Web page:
These are stories of happenings and feelings about the Jpouch surgery, preliminary surgeries, and life without a colon.
About a month after the surgery, I went back to Cleveland Clinic for a barium enema study to be sure the pouch didn”t have any leaks.
I flopped my ass on the chilly exam table, sandwiched between X-ray equipment and a medical baby pool to catch the runoff, and presented tush for the invasion with full confidence.
After all I”ve been through, surely this test would reveal an immaculate pouch. He talked me through it, pointing to the tunnel just off my J-pouch heading into lady land.
Perfect, nay, reborn from the ashes of the former and we would all revel in its glory, right? My Brian Cranston-esq radiologist [insert ] he is the one who tests, redid the enema himself when an anomaly popped up on study done by his minion. He even took me back into the secret bunker-style room full of humming monitors and miscellaneous medical equipment to show me a comparative study of prior non-fistulized images to the current.
No doubt about it, there was a fistula, specifically, a sinus cavity in the anterior of the pouch (that”s towards my lady parts for all you layfolk). I”ve had too much gnarly shit happen for surprise at this point. That”s the safety valve in my psyche opening up so I don”t go running head-first into ongoing traffic.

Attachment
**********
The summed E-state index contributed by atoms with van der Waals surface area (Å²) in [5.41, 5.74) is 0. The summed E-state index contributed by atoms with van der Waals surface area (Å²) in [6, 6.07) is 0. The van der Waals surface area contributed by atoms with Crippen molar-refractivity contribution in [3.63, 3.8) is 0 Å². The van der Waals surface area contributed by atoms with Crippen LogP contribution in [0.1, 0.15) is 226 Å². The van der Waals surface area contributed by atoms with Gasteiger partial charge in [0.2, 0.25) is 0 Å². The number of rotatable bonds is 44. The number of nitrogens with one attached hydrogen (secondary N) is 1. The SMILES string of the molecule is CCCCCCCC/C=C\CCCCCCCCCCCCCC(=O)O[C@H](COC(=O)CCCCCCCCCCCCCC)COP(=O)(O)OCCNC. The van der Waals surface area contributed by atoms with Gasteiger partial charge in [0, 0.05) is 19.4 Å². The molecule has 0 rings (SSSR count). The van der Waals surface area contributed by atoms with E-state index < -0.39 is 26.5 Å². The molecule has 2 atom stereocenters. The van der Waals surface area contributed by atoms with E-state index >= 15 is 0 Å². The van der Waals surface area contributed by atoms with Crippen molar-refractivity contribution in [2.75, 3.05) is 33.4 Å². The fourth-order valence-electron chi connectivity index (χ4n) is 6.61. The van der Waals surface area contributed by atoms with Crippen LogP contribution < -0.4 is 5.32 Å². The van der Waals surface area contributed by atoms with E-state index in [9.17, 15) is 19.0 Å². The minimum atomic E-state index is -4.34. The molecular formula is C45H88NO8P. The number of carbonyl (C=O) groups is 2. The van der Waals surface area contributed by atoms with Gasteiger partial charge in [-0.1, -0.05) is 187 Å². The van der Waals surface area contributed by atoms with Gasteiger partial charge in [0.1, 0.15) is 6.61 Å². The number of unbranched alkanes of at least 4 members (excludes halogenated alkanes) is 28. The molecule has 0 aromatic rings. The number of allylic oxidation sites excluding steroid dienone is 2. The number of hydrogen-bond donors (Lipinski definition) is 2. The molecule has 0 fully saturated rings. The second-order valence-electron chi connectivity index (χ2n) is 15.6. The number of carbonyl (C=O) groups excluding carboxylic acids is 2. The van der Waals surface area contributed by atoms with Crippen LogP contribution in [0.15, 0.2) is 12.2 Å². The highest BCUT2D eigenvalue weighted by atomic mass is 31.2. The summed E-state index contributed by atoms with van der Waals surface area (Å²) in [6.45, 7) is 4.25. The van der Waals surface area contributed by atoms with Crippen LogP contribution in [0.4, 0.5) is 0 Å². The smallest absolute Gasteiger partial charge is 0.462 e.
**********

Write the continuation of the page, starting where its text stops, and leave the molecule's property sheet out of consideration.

I get quiet because the processor is trying to wake up and do its job, but really, what is there to do other than head up to my next appointment with the bad news and put the burden on the doctor”s plate, not mine?
Oh right, I have to tell my amazing, supportive, been through hell-and-back mother that once again, something is wrong with her baby.
When I got cleaned up and passed the waiting room on my way into the changing room, I was starting to feel again.
The lump in my throat was becoming more obvious to me, but I wasn”t ready to spew forth this truly shitty news just yet, so I just told mom I had to change first and I”d tell her what happened.
Something about seeing my poor, young face in that changing room mirror brought me down from the clouds of denial.
I looked myself in the eye and I felt sorry for the girl I was communing with.